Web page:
CWD and Public Health

Chronic Wasting Disease Research Study Results

On May 25, 2017, at the Prion Conference 2017 in Edinburgh, Scotland, Canadian researchers presented initial results from their study on Chronic Wasting Disease (CWD). Based on the findings of the study, Alberta Health has issued recommendations for handling, testing and consumption of harvested deer, elk and moose. For full details, see:

Chronic Wasting Disease and Human Health

There is no scientific evidence to suggest that CWD can infect humans and growing evidence that human infection is unlikely to occur. Similarly there is growing evidence of differences between CWD and bovine spongiform encephalopathy (BSE).

The US Centers for Disease Control advise that the human health risks from CWD, if any exist, are extremely low. However, as a precaution, the World Health Organization (WHO) recommends that all products from animals known to be infected with any prion disease (for example, BSE in cattle, scrapie in sheep, and CWD in deer and elk) should be excluded from the human food chain.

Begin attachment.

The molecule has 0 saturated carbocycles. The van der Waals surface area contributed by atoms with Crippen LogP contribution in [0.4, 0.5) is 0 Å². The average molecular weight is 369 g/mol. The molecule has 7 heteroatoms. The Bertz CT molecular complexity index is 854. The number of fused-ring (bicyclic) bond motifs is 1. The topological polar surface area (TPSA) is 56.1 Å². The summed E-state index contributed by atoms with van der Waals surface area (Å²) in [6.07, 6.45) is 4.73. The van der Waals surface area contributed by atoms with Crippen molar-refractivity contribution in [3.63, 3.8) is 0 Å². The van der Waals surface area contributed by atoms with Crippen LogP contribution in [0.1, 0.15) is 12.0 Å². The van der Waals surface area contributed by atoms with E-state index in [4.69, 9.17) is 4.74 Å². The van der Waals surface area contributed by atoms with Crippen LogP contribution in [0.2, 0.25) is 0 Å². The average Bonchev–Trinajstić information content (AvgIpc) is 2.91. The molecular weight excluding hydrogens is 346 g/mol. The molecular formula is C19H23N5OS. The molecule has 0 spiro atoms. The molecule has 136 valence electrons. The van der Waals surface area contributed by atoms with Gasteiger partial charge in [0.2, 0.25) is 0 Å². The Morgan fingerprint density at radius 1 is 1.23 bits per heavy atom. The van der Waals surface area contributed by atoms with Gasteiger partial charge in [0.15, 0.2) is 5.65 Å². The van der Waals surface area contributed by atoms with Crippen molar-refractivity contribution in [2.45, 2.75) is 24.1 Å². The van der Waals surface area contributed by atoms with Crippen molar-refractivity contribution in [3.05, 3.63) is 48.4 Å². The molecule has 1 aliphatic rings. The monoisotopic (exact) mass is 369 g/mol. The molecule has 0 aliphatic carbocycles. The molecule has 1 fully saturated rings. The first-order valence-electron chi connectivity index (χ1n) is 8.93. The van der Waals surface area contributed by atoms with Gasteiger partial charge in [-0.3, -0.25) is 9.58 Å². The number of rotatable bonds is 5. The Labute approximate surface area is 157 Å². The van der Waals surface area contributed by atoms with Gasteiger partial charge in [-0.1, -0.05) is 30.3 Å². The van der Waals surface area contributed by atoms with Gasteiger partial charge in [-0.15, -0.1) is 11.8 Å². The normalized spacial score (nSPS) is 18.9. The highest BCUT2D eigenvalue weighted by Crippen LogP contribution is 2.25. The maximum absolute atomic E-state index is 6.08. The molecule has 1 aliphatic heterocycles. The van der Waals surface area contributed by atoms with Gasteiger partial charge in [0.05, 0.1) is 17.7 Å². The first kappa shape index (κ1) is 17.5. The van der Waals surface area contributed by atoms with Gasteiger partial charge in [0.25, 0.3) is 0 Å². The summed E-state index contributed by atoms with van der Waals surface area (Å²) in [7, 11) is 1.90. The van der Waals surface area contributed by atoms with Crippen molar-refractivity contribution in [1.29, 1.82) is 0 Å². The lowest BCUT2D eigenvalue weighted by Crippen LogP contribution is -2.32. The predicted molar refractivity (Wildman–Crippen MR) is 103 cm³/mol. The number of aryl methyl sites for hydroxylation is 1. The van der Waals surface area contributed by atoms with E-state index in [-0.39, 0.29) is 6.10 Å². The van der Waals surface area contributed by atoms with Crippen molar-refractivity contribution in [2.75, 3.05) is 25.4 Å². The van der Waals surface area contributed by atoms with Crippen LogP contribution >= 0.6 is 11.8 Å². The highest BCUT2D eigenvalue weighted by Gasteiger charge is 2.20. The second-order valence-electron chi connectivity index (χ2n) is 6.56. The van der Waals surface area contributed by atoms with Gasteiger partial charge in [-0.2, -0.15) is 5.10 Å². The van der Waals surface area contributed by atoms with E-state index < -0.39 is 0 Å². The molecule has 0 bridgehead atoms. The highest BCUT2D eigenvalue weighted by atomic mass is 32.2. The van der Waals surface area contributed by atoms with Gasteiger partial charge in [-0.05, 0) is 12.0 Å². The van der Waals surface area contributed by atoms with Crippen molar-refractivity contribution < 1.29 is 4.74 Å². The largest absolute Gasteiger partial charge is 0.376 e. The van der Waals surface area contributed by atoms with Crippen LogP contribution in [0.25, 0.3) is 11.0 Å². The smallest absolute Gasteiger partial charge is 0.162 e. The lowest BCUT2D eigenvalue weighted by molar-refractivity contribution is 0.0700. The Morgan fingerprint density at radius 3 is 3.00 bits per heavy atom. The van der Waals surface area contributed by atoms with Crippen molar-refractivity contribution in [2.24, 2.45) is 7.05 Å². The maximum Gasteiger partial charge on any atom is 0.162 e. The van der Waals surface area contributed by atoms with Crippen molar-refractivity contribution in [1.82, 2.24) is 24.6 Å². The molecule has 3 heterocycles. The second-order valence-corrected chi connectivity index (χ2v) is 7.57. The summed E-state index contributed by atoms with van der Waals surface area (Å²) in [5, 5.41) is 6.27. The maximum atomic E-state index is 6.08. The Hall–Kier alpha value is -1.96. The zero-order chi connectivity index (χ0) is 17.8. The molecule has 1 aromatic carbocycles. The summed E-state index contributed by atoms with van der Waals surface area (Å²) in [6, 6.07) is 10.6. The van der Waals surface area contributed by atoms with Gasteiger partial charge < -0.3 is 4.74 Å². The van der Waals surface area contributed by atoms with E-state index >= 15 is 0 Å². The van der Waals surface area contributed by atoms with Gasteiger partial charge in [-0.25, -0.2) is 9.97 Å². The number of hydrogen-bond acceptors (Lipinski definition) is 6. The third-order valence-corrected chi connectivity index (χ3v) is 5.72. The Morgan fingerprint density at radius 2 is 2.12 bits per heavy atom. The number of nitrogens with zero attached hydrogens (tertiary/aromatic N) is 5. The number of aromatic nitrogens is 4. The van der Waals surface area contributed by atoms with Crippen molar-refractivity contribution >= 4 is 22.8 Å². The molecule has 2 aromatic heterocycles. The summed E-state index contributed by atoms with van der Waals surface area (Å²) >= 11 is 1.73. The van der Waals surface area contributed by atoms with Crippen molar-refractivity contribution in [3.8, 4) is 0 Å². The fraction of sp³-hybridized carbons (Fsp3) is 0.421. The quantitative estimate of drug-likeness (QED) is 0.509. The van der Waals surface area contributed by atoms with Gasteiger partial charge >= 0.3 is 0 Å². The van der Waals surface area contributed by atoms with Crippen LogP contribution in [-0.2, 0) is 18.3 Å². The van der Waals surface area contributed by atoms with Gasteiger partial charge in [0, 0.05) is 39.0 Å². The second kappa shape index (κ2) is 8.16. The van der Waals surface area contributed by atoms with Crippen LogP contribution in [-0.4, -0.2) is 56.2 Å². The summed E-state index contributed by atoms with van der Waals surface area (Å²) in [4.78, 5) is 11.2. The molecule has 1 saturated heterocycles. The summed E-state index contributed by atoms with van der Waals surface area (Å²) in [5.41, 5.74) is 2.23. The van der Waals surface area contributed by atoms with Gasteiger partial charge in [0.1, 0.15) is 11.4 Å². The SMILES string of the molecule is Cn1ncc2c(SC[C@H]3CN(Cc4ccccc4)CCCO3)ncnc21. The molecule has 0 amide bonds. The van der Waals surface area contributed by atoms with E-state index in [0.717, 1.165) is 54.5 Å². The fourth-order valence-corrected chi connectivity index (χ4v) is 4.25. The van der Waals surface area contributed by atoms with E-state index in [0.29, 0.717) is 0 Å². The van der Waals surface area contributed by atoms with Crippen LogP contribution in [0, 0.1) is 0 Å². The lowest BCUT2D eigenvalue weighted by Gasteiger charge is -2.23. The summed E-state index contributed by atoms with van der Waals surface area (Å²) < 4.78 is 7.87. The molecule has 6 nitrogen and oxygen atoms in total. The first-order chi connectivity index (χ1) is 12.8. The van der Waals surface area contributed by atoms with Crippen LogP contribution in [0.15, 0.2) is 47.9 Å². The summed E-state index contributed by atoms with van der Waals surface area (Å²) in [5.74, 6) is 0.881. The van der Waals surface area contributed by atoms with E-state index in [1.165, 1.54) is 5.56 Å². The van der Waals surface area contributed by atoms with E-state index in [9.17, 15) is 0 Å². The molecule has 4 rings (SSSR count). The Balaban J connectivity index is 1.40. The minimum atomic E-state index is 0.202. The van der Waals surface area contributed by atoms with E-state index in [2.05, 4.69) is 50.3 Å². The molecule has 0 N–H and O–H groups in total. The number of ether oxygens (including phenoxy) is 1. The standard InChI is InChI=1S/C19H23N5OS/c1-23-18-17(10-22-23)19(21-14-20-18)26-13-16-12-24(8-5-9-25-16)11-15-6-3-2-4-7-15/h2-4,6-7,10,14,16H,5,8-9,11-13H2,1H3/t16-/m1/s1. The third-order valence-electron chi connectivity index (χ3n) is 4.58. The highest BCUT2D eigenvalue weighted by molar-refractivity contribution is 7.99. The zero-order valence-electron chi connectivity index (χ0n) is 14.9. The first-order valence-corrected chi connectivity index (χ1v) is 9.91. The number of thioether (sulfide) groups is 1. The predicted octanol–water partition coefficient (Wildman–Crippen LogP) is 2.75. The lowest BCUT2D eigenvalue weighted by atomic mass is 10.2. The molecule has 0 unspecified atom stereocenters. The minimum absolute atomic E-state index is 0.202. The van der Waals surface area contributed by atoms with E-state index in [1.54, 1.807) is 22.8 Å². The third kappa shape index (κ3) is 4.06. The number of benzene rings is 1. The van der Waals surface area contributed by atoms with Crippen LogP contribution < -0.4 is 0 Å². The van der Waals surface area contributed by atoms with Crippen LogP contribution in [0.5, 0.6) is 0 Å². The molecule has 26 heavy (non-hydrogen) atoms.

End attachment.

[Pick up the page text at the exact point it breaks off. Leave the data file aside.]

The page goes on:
Alberta Response to CWD Public Health Concerns

Alberta accepts the current advice from local and international public health officials that there is no known health concern associated with CWD; however, persons should not knowingly consume meat of animals known to be infected with the disease.

Further information about CWD and human health is outlined in Diseases You Can Get From Wildlife – A Field Guide for Hunters, Trappers, Anglers and Biologists at:

People handling or preparing meat of wild deer and elk may wish to take precautions. See the document CWD Guidelines: Deer Carcass Transportation and Handling at:

 

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Updated: Jun 22, 2017